Prevent Or Stop Bicycle Flat Tires
Having Bicycle Flat Tires Isn't Fun
A couple of years ago two of my grandchildren received bicycles for their birthdays, but it didn't turn out very well. The area we live in is known for large numbers of "goatheads", a plant producing large quantities of sharp, thorny seeds and those seeds are everywhere.
Dad isn't much of a mechanic, so patching flat tires didn't happen very often - usually just when Grandpa visited. The result was that the kids never had a bike to ride; one short trip down the street was all it took to get several goatheads through the tube.
Since then we have worked to find a solution to this, and have come up with several possibilities, some of which have worked very well. Those solutions that have worked, as well as one that did not, are given below; look them over and choose the one that seems best for you.
Using "Slime" in bicycle tires
We started out using "slime tubes". These are inner tubes that contain a slimy solution that is advertised to immediately seal holes up to 1/8" in diameter. They are easy to install (just like putting in any other tube) and the slime is inside the tube, not on the outside.
Unfortunately, it did not work for the kids even though the thorns on the goatheads are quite small. It may be because the thorns remain in the tire, working constantly as the bike is ridden, but for whatever reason the bikes still had a constant flat tire to fix.
I have provided a link to these tubes if you wish to try them - some people have had good results and they are an inexpensive fix - but cannot recommend them simply because they did not work for us.
Solid Rubber Inner Tubes
Our next effort was to install solid rubber inner tubes. There has been some controversy over the years in these tubes, some of which are certainly true and some of which are questionable.
Solid tubes are certainly heavier than ordinary air filled inner tubes, and will add weight to the bike. Because they are solid, a good deal of the shock absorbing capability of normal tubes is lost, and the ride becomes considerably rougher. Unless they are a perfect fit they will either be difficult to impossible to install or feel as if they are flat. These things are certainly true and if they are of concern to you, solid tubes should probably not be chosen.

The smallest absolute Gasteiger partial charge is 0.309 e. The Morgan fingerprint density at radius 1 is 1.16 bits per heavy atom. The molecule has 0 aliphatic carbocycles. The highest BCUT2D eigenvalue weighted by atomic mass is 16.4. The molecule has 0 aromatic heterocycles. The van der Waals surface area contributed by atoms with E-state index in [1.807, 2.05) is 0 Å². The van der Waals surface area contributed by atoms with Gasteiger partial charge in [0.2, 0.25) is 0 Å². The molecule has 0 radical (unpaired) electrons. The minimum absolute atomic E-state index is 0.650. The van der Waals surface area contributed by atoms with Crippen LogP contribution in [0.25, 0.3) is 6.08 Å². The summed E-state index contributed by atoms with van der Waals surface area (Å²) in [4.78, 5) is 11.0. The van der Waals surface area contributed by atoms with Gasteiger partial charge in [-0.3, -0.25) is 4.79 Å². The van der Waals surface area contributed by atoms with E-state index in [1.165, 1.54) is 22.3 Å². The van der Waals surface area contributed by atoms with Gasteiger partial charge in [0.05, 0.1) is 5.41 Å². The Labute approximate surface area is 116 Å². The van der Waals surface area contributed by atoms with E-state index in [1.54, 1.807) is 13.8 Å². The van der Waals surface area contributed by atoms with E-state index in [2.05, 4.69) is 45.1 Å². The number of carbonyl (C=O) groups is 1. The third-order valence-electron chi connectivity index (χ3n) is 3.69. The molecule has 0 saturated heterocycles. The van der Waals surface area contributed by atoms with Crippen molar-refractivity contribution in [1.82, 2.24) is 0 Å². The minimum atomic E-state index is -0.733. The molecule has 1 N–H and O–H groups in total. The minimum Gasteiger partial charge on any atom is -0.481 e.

The other controversy concerns the wheels, not the tires. Claims have been made that the lack of shock absorbancy can cause the wheels themselves to break, or to allow the the spokes to loosen from increased vibration. Indeed, this was what one high class bike shop told me; that solid tubes would break the wheels. The companies that make the tubes, on the other hand, deny these claims and maintain that their product will cause no harm to the bicycle. You will have to make your own choice.
As the solid tubes were to go on smaller bikes and were to be used by lightweight children rather than adults, none of these concerned us too much and we purchased two solid tubes for each bicycle. These tubes have, of course, completely solved the problem of excessive flat tires as there is nothing to go flat. They are rather expensive when compared to ordinary tubes, but absolutely did allow the children to use their bicycles.
Thorn Resistant Tubes
The next possibility is a thorn resistant tube rather than a solid tube. These bike tubes are similar to ordinary tubes in that they need air and can go flat, but they are constructed of much thicker rubber that is also thicker directly over the tire and thins on the sides and inside of the tube to conserve weight.
We did not try these tubes, and cannot therefore recommend them. The idea sounds reasonable, but only to a point - while they may well stop a goathead from puncturing a tire and causing it to go flat, longer thorns, glass, nails or screws will likely go right through it.
Bicycle Tire Liners
The last option is to purchase a strong tire liner and install it. These are fairly thick pieces of rubber that cover the inside of the tire, providing additional puncture resistance. Like the thorn proof tubes they are not a failsafe; thorns or other sharp objects can still puncture the sides of the tires, and longer objects can still go completely through the tire, liner and tube.
Nevertheless, they have produced a solution for our most recent grandchild to face the goathead problem. This time a small 16" bike was the recipient and solid tubes are not available, so another option had to be found. We considered the thorn resistant tubes, but purchased the liners instead under the theory that if they helped but did not solve the problem then the thorn resistant tubes could also be used at the same time and probably would stop the goatheads. To date there have been no flat tires, and the liners have done a very good job for the youngest addition to the bicycle brigade.
We were unable to find liners for a 16" tire, but the bike shop told us we could simply overlap it inside the tire; do not cut them as it leaves a sharp edge that could puncture the tube itself. It has worked well.
It may be that this child, at under 50 pounds, is simply too light to drive a thorn completely through the tire, liner and tube, but whatever the reason they have worked well for us and I would recommend them.
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